I recently saw a powerful video about an amazing nurse who is a foster mother to children dying of cancer. She lovingly cared for them no matter the circumstance, the difficulties, or the heartbreak that came with each and every death of one of these precious children. It broke my heart to see and hear. It caused me to reflect on how fortunate we are within Cone Health to have people with hearts much like hers, physicians and nurses alike. It was a special reminder of what a unique and privileged opportunity we have to care for those in the last days or weeks of their life. This time can be heart-breaking but it can be soul healing as well.
When asked how she could continue to love and care for these children, all of whom die, she said one of the most moving things I have ever heard:
“We invest deeply and we ache terribly when these kids die, but our hearts are like stained-glass windows. These windows are made of broken glass which has been forged back together, and those windows are even stronger and more beautiful for having been broken.”
Hearts like “stained-glass windows”, made of broken glass, forged back together, only to be even stronger and more beautiful for having been broken! Does this not speak to the essence of why we do what we do but also the price we pay as nurses and physicians, as human beings, for being willing to do so? Nurses understand this because they are the ones who spend the most time caring for our patients, ministering to their every need no matter how difficult it may be. Physicians understand because they have the ultimate responsibility for every patient and bear the burden that goes with that responsibility.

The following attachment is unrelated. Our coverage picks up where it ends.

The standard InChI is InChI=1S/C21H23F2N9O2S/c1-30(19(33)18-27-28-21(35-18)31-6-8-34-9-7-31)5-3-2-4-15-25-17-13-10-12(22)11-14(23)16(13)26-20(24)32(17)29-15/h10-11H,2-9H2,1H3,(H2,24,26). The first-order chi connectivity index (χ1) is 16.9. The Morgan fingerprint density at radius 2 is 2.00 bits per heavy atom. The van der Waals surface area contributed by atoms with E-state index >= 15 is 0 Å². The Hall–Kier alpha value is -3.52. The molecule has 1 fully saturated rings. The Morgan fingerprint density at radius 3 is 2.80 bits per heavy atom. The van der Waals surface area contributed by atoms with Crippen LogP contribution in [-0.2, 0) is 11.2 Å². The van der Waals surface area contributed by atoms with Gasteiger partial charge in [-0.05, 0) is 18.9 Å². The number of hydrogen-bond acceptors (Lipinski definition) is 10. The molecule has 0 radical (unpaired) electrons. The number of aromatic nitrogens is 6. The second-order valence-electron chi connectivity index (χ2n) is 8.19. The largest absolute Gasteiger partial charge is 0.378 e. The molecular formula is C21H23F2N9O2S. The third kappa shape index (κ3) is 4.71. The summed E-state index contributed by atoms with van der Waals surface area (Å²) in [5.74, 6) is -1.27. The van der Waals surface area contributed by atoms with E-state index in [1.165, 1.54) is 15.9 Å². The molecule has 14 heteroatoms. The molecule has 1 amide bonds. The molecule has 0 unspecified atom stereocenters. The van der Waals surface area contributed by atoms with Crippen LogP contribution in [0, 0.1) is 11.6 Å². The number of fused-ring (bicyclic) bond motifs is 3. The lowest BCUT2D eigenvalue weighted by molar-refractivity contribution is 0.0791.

To all the physicians, advanced practice providers, and nurses, I say thank you. Thank you for having hearts that with time have become more and more like “stained - glass windows”, broken all too often only to be forged back together, stronger and more beautiful than ever. You are the “heart” of medicine. You selflessly and tirelessly care for those who are sick and suffering and afraid and alone and frightened. In their time of greatest need, you are their hope-giver. But when all else fails, you do the only thing left to do, you give of yourself but at the cost of this “stained-glass window”. It is a heavy price to pay but you are stronger and more beautiful for having done so. Thank you for the many sacrifices you make every day. Thank you for the difference you make in every patient.
Andy Lamb, MD